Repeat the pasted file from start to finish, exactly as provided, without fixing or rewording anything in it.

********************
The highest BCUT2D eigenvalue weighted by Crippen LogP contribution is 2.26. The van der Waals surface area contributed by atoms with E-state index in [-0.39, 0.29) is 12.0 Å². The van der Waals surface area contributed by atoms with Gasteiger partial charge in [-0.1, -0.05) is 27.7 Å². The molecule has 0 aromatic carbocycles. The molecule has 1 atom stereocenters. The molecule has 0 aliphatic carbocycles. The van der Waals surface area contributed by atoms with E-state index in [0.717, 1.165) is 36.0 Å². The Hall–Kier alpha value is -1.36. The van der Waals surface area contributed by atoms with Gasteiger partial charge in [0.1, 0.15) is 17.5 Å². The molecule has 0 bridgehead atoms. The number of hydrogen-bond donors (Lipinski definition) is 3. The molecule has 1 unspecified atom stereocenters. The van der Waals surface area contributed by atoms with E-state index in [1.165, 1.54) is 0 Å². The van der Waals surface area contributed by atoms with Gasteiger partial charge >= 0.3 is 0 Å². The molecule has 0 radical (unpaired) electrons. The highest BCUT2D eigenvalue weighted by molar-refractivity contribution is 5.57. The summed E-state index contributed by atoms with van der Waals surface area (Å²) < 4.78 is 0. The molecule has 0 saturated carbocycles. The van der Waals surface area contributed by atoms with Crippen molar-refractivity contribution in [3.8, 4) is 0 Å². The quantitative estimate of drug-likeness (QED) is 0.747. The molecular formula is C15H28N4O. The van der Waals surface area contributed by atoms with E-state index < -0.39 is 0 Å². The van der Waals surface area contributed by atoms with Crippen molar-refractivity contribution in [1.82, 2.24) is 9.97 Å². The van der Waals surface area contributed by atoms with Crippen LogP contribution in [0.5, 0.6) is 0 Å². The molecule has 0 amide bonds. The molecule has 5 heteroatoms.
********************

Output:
The highest BCUT2D eigenvalue weighted by Crippen LogP contribution is 2.26. The van der Waals surface area contributed by atoms with E-state index in [-0.39, 0.29) is 12.0 Å². The van der Waals surface area contributed by atoms with Gasteiger partial charge in [-0.1, -0.05) is 27.7 Å². The molecule has 0 aromatic carbocycles. The molecule has 1 atom stereocenters. The molecule has 0 aliphatic carbocycles. The van der Waals surface area contributed by atoms with E-state index in [0.717, 1.165) is 36.0 Å². The Hall–Kier alpha value is -1.36. The van der Waals surface area contributed by atoms with Gasteiger partial charge in [0.1, 0.15) is 17.5 Å². The molecule has 0 bridgehead atoms. The number of hydrogen-bond donors (Lipinski definition) is 3. The molecule has 1 unspecified atom stereocenters. The van der Waals surface area contributed by atoms with E-state index in [1.165, 1.54) is 0 Å². The van der Waals surface area contributed by atoms with Gasteiger partial charge >= 0.3 is 0 Å². The molecule has 0 radical (unpaired) electrons. The highest BCUT2D eigenvalue weighted by molar-refractivity contribution is 5.57. The summed E-state index contributed by atoms with van der Waals surface area (Å²) < 4.78 is 0. The molecule has 0 saturated carbocycles. The van der Waals surface area contributed by atoms with Crippen molar-refractivity contribution in [3.8, 4) is 0 Å². The quantitative estimate of drug-likeness (QED) is 0.747. The molecular formula is C15H28N4O. The van der Waals surface area contributed by atoms with E-state index < -0.39 is 0 Å². The van der Waals surface area contributed by atoms with Crippen molar-refractivity contribution in [1.82, 2.24) is 9.97 Å². The van der Waals surface area contributed by atoms with Crippen LogP contribution in [0.5, 0.6) is 0 Å². The molecule has 0 amide bonds. The molecule has 5 heteroatoms.